Dear Mark and Sue
Oh Mark. Ohhh, Sue.
This is the last time I will ever write to you. You have no idea how often I’ve wanted to write that! Here’s the thing: every time I’ve written to you, I’ve hoped it would be the last time. All I’ve wanted is for the trains to be on time, Mark! All I’ve ever asked is that you give me the service I’ve paid for!
These nine months and 97 letters past – these 97 times I’ve been on trains of yours that have not run according to schedule since the end of June last year… implicit in each of them is the fervent wish that I wouldn’t have to write to you again.
I’ve written around 100,000 words of complaint to you, Mark. That’s quite a lot of complaining in nine months, isn’t it?
Well, lads: I’m not going to write to you again. Not, I hasten to add, because you have finally got your acts together and started to run First Great Western in the way that you have so often promised you would… but because I’m not going to be catching your trains any more. My daily commuting days are over. I’m back to freelancing again, and on the odd day a week or so that I will be in London, I’m going to catch the bus.
Sorry about the £480 a month I’ll no longer be giving you. I’m sure you’ll claw it back somehow. Another above-inflation price rise? That oughtta do the trick.
Will you miss me? Of course not! I’ve done my utmost to humiliate you through every medium I could think of: on the internet, in newspapers, on radio and on TV. These letters featured on Panorama! Panorama, dudes!
I should think you consider that £480 a month is a price well worth paying to be rid of me. And think of all the time you’ll have on your hands now! We’ve wasted over 24 hours of each other’s lives since June! Think of how much time you’ll have to concentrate on making the trains run on time now!
After all: we shouldn’t forget why I started writing to you in the first place, should we?
I started writing to you in a blizzard of righteous fury and frustration, Mark. I didn’t start writing to you to entertain you, or make you smile, or even teach you a little about 80s pop lyrics – I wanted to waste your time, same as you waste mine. I wanted to embarrass you. I wanted you to realise that it wasn’t just me being uppity. I wanted you to see that, no matter how Sue and the rest of them spin it, all that nonsense about 90 per cent customer satisfaction ratings and the rest of it is just that: nonsense.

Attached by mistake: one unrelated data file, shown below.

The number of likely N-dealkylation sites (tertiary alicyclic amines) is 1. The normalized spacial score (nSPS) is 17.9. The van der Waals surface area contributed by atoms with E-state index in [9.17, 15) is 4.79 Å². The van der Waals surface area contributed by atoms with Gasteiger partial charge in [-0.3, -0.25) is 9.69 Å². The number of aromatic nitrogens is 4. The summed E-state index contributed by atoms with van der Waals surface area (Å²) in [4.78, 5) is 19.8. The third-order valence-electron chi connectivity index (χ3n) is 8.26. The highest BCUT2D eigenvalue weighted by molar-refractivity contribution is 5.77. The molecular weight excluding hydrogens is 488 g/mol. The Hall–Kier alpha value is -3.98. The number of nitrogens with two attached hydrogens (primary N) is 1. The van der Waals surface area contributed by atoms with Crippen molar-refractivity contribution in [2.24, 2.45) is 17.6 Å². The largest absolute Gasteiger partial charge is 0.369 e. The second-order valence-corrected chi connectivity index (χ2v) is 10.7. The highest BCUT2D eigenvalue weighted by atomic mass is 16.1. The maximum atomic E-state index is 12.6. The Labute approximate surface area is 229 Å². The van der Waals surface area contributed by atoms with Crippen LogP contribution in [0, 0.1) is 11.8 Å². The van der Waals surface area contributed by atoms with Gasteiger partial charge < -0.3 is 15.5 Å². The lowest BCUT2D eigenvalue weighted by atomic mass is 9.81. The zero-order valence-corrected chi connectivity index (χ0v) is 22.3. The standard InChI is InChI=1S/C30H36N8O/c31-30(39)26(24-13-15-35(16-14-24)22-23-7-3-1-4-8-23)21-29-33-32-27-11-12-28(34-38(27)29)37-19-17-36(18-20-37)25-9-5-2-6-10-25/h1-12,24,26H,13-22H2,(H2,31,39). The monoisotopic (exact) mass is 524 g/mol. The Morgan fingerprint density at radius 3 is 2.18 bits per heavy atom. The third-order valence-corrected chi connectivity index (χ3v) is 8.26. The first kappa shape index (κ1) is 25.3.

Where it matters, Mark, in the carriages every morning and evening, stuffed in and standing, herded and humiliated and subject to shocking levels of contempt and dismissed as mere human fodder by your company… right in there, where it matters most, the majority of your customers are not happy. Most of them are like me: seething, frustrated, sickened with the feeling that they’re being royally ripped off.
Most of them, of course, are considerably less childish and petty than me, and so most of them don’t write and tell you about it every day. Maybe they should.
Anyway. Rant over.
As this is my last letter I also wanted to say thankyou, Mark. Not for your management of the trains, of course, but for the simple good manners and gentlemanly conduct you’ve shown in writing back to me every week. Often in the face of, it has to be said, some rather extreme and protracted mickey-taking.
I have enjoyed your replies, Mark. And I appreciate every one of them. Good manners are important. Being a gentleman is important.
Sue… well, I’d like to think you at least helped Mark with his replies to me. I’d like to think, as Director of Communications, you did at least a little communicating with your customers, if only by proxy. And, also Sue: you did give me a birthday card. It’s hard to be cross with someone who gives you a birthday card, isn’t it? So thankyou too Sue.
And that’s your lot. No pop music references in this letter, no history lessons, no meteorology, astronomy or cobbled together bits of Shakespeare. And definitely no typewriting monkeys. This letter is just me saying goodbye (not “au revoir”) – and, hopefully, reminding you that there was a point to these things other than a bit of silliness.
Take it easy, Mark and Sue. Good luck with making First Great Western the kind of train franchise old Isambard Kingdom wouldn’t be ashamed to travel on. Seriously: good luck with that.
Goodbye, and good luck. And remember: not fare well but fare forward!
PS – Don’t cry too much. We never know what’s waiting round the bend, do we? The letters may be over now… but anything could happen next. Who knows: maybe even a book…